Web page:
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Students Come from Around the Globe to Work with Dr. George Jallo

Posted on May 09, 2019

Alice Willison (left) and Philine Behrens with Dr. Jallo.
Alice Willison (left) and Philine Behrens with Dr. Jallo.

The chance to study abroad is an often-coveted experience. It expands points of view and allows for ideas to be shared in ways that otherwise might not have been possible.

Medical students such as Philine Behrens and Alice Willison sought this experience from Johns Hopkins All Children’s Hospital. Behrens is halfway through her program at Charité University in Berlin, Germany. Willison will be graduating this summer from the University of Dundee in Scotland and pursuing a career in pediatric brain cancer with special interest in the genetics of cancer.

Their common interest in neurosurgery brought them from two different parts of Europe to study under internationally respected pediatric neurosurgeon George Jallo, M.D., and his specialized team.

The specialized care that draws patients from across the country for treatment also makes Johns Hopkins All Children’s a sought after destination for students. A chance to learn about uncommon conditions in a real world situation is the opportunity of a lifetime.

"The opportunity for us to have medical students from abroad is a win-win for all. Our visiting students get the opportunity to learn about international pediatric neurosurgery in a different country,” says Jallo, medical director of the Johns Hopkins All Children's Institute for Brain Protection Sciences (IBPS), chief of pediatric neurosurgery, professor of neurosurgery, pediatrics and oncology for the Johns Hopkins University School of Medicine, and interim vice dean for the Johns Hopkins All Children’s campus. “We also learn how similar conditions are managed in different parts of the world. It allows us to question our management to ensure that we are constantly striving to provide the best care for our children.”

With only a handful of spaces available for visiting students, a rigorous interview process ensures that each student is the right match for the program.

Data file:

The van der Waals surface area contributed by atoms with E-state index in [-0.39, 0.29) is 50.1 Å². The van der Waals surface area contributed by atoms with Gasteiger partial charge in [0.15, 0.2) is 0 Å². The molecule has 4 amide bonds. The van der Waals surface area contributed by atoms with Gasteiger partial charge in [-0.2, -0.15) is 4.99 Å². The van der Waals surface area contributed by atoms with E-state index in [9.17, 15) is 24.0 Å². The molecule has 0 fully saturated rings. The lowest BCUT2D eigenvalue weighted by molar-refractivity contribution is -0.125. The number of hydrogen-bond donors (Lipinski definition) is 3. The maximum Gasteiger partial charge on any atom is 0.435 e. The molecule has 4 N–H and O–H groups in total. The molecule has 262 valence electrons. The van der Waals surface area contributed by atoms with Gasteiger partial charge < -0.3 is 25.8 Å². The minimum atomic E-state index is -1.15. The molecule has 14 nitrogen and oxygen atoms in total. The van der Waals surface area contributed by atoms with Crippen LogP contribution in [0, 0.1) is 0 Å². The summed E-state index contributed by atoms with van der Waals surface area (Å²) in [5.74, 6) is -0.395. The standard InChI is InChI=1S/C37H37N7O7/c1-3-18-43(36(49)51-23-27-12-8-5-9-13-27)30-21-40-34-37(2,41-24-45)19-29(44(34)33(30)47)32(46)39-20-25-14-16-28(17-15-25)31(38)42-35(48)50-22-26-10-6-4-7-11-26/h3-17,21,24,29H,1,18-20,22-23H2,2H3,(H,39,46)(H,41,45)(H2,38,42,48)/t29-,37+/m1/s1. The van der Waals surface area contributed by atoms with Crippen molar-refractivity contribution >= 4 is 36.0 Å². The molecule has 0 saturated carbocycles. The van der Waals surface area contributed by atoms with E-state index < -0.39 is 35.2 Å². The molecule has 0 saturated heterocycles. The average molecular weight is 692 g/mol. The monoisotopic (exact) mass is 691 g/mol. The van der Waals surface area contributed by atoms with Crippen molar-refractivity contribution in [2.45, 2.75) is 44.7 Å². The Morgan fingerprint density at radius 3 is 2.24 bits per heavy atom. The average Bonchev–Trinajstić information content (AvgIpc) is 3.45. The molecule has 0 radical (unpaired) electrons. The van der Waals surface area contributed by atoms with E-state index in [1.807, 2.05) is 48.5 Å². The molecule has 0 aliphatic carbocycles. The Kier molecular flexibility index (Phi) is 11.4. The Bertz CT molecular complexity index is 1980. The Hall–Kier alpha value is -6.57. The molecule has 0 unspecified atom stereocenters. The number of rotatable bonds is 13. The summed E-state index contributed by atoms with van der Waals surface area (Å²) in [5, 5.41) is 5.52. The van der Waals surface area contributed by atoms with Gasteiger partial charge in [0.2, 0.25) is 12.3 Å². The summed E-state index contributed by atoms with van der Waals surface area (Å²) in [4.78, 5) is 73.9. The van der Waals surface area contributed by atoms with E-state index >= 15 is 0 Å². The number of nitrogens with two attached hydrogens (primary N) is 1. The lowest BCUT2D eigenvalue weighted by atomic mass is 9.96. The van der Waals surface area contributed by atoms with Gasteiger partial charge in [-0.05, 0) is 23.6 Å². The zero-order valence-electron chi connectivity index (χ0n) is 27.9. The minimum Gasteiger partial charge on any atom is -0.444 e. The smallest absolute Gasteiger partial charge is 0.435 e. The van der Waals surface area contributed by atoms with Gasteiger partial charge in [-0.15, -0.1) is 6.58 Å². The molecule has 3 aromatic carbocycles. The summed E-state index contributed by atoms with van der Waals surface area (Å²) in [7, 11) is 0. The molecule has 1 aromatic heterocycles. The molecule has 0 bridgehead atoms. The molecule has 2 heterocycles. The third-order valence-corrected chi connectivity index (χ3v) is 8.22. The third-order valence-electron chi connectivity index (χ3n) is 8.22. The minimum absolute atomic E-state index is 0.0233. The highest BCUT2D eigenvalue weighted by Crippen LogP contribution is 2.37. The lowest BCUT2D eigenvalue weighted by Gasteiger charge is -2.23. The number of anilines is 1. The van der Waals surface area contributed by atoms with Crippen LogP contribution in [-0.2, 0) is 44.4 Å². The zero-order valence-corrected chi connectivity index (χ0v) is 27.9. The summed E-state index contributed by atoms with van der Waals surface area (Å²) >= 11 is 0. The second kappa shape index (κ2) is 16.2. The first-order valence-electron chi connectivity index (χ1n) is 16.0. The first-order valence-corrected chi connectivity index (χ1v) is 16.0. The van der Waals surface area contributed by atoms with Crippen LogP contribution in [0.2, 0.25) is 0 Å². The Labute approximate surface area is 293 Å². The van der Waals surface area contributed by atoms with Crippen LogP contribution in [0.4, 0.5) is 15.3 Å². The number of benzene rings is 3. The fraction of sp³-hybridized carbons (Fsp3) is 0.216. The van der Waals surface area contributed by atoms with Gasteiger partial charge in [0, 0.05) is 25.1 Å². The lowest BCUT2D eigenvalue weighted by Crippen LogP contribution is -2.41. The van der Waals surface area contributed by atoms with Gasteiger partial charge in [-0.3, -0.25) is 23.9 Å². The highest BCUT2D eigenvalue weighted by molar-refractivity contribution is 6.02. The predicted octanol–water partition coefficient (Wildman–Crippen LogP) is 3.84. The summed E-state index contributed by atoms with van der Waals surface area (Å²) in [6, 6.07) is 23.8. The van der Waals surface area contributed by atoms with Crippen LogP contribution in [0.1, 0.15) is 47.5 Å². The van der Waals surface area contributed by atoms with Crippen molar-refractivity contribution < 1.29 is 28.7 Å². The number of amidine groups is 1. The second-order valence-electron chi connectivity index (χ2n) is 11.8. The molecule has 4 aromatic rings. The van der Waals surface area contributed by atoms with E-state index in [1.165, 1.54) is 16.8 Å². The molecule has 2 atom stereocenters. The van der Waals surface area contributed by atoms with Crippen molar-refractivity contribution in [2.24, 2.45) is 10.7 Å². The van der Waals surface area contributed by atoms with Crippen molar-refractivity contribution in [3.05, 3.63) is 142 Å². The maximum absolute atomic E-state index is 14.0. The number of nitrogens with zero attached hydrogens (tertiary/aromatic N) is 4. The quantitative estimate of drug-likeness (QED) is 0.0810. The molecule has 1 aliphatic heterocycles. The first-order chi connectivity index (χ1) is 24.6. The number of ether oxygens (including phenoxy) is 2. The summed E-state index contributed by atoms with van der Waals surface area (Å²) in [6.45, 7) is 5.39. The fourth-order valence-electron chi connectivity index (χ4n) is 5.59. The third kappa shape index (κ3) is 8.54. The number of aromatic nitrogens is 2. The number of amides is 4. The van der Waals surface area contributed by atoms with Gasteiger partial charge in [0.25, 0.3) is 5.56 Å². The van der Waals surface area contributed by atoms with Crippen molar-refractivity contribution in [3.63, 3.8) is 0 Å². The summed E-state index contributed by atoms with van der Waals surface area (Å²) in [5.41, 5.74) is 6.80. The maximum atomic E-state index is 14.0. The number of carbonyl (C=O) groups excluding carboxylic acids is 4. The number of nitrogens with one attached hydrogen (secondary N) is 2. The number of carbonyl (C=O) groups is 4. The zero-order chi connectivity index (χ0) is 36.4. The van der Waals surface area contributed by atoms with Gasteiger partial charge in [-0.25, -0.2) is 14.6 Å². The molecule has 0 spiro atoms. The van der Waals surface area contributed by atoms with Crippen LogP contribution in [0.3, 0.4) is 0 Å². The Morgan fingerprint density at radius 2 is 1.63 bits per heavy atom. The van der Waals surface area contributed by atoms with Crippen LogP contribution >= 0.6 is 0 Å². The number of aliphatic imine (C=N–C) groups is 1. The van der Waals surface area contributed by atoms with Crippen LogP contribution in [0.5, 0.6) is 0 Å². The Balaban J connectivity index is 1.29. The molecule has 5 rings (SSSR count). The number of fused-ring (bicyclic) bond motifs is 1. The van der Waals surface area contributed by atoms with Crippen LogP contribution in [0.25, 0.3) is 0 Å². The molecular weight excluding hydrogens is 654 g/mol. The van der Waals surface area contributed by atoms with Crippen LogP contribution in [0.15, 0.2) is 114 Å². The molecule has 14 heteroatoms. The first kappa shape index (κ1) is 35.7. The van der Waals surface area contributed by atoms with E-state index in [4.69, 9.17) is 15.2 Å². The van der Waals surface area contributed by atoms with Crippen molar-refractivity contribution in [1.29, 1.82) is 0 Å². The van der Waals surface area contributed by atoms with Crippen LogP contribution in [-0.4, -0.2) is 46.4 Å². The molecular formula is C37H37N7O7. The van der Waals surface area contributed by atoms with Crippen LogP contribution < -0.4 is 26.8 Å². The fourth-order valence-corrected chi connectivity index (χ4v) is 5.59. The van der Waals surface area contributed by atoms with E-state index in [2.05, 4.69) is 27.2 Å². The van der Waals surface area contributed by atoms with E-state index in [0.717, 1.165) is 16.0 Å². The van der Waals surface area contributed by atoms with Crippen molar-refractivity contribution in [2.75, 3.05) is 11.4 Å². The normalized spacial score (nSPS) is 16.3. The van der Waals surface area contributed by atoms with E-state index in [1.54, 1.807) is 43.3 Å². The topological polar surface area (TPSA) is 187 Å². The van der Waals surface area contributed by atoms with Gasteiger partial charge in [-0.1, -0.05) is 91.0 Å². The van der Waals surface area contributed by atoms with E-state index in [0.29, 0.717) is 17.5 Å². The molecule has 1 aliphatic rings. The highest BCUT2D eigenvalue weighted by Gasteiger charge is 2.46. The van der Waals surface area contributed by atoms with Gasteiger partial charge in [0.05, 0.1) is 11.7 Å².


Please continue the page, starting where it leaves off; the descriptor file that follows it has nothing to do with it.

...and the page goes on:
“It’s a highly selective process requiring each applicant to undergo a transcript review and a Skype interview,” explains Pattie Quigley, M.D., assistant program director of the pediatric residency program and director of undergraduate medical education at Johns Hopkins All Children’s. “Through these, we determine if the student is a good fit for the program and what the best area of study will be.”

As Behrens and Willison return home from their four-week rotation, they share thanks to their new mentors and some parting thoughts on their experience.

Why study abroad at Johns Hopkins All Children’s Hospital?

Behrens: Johns Hopkins All Children’s has a reputation for not only great care, but also an outstanding atmosphere. Even when I arrived here, I immediately felt integrated into the neurosurgical team. Everyone is so kind, open-minded and welcoming.

Willison: I attend a very academic center and I’m involved in research. Knowing about Dr. Jallo’s work, I thought it would be really cool to see how he balances his research and clinical practice because that is what I want to do. He’s a role model for me.

What is the most impactful thing you have learned during your time here?

Behrens: Pediatric neurosurgery is all about passion and perfection, which you can only reach by successfully cooperating as a team. Unlike in Germany, there are many different roles apart from physicians and nurses, such as nurse practitioners, who play a crucial role in ensuring the patient’s wellbeing. Everyone is really trying his or her best to make the patients happy and healthy again.

Willison: It’s a level above just teamwork—everyone is friendly. I hope that when I’m a doctor I can make that real effort to get to know my team so we can all enjoy our work and know patients are being cared for by someone who loves what they do.

How will this experience benefit your future career?

Behrens: Studying here, I got the impression this is not only a job, but a real vocation. When I was working on a research project, I even had questions answered on a Sunday late in the evening when the supervising nurse practitioner was not officially on-call. This attitude is something I will definitely take back to Germany.

Willison: For me, it has shown that it is possible to do research and practice medicine at the same time as long as you have the right support system in place and patients can really benefit from this. I am very motivated to continue on this career path.

What advice would you give to a future student?

Behrens: Don’t miss the opportunity. Show your interest and curiosity. The physicians are very supportive and make sure students have the chance to learn about topics related to their interests, including all types of surgeries. I appreciate all the great support and explanations that were (very patiently) given to me.

Willison: Come here without an agenda and immerse yourself in the team. You’re here when the resident is here, seeing patients and taking part in everything going on. It’s been amazing.


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